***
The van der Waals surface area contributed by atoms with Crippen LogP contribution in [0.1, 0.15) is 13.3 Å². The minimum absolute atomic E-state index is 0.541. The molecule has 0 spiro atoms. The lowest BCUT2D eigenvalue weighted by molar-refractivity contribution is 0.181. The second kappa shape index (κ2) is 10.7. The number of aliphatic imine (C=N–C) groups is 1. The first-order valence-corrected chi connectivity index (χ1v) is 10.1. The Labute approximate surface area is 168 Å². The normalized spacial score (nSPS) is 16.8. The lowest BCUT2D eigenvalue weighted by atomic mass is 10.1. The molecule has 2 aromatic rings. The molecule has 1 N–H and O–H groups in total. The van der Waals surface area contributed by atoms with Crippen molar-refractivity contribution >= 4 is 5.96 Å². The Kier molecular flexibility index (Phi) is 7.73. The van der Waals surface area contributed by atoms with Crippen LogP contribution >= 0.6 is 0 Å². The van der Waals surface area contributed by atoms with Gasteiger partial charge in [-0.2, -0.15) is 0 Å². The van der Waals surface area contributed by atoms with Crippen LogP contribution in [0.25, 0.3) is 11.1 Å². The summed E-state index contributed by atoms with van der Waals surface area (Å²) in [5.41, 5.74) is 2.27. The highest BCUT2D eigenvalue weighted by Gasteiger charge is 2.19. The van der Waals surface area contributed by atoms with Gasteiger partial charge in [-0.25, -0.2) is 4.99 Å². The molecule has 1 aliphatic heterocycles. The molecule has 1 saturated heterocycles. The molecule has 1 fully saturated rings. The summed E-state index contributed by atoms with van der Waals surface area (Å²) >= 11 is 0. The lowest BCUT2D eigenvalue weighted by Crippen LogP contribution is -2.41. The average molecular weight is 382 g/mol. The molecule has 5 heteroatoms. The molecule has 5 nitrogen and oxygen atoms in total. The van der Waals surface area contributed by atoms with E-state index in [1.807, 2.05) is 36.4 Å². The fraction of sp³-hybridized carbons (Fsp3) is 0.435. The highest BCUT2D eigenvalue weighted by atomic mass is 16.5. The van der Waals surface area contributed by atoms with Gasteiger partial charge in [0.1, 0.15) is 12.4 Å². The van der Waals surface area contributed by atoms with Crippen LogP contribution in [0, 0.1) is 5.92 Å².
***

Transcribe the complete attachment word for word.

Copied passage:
The van der Waals surface area contributed by atoms with Crippen LogP contribution in [0.1, 0.15) is 13.3 Å². The minimum absolute atomic E-state index is 0.541. The molecule has 0 spiro atoms. The lowest BCUT2D eigenvalue weighted by molar-refractivity contribution is 0.181. The second kappa shape index (κ2) is 10.7. The number of aliphatic imine (C=N–C) groups is 1. The first-order valence-corrected chi connectivity index (χ1v) is 10.1. The Labute approximate surface area is 168 Å². The normalized spacial score (nSPS) is 16.8. The lowest BCUT2D eigenvalue weighted by atomic mass is 10.1. The molecule has 2 aromatic rings. The molecule has 1 N–H and O–H groups in total. The van der Waals surface area contributed by atoms with Crippen molar-refractivity contribution >= 4 is 5.96 Å². The Kier molecular flexibility index (Phi) is 7.73. The van der Waals surface area contributed by atoms with Crippen LogP contribution >= 0.6 is 0 Å². The van der Waals surface area contributed by atoms with Gasteiger partial charge in [-0.2, -0.15) is 0 Å². The van der Waals surface area contributed by atoms with Crippen LogP contribution in [0.25, 0.3) is 11.1 Å². The summed E-state index contributed by atoms with van der Waals surface area (Å²) in [5.41, 5.74) is 2.27. The highest BCUT2D eigenvalue weighted by Gasteiger charge is 2.19. The van der Waals surface area contributed by atoms with Gasteiger partial charge in [-0.25, -0.2) is 4.99 Å². The molecule has 1 aliphatic heterocycles. The molecule has 1 saturated heterocycles. The molecule has 1 fully saturated rings. The summed E-state index contributed by atoms with van der Waals surface area (Å²) >= 11 is 0. The lowest BCUT2D eigenvalue weighted by Crippen LogP contribution is -2.41. The average molecular weight is 382 g/mol. The molecule has 5 heteroatoms. The molecule has 5 nitrogen and oxygen atoms in total. The van der Waals surface area contributed by atoms with E-state index in [1.807, 2.05) is 36.4 Å². The fraction of sp³-hybridized carbons (Fsp3) is 0.435. The highest BCUT2D eigenvalue weighted by atomic mass is 16.5. The van der Waals surface area contributed by atoms with Gasteiger partial charge in [0.1, 0.15) is 12.4 Å². The van der Waals surface area contributed by atoms with Crippen LogP contribution in [0, 0.1) is 5.92 Å².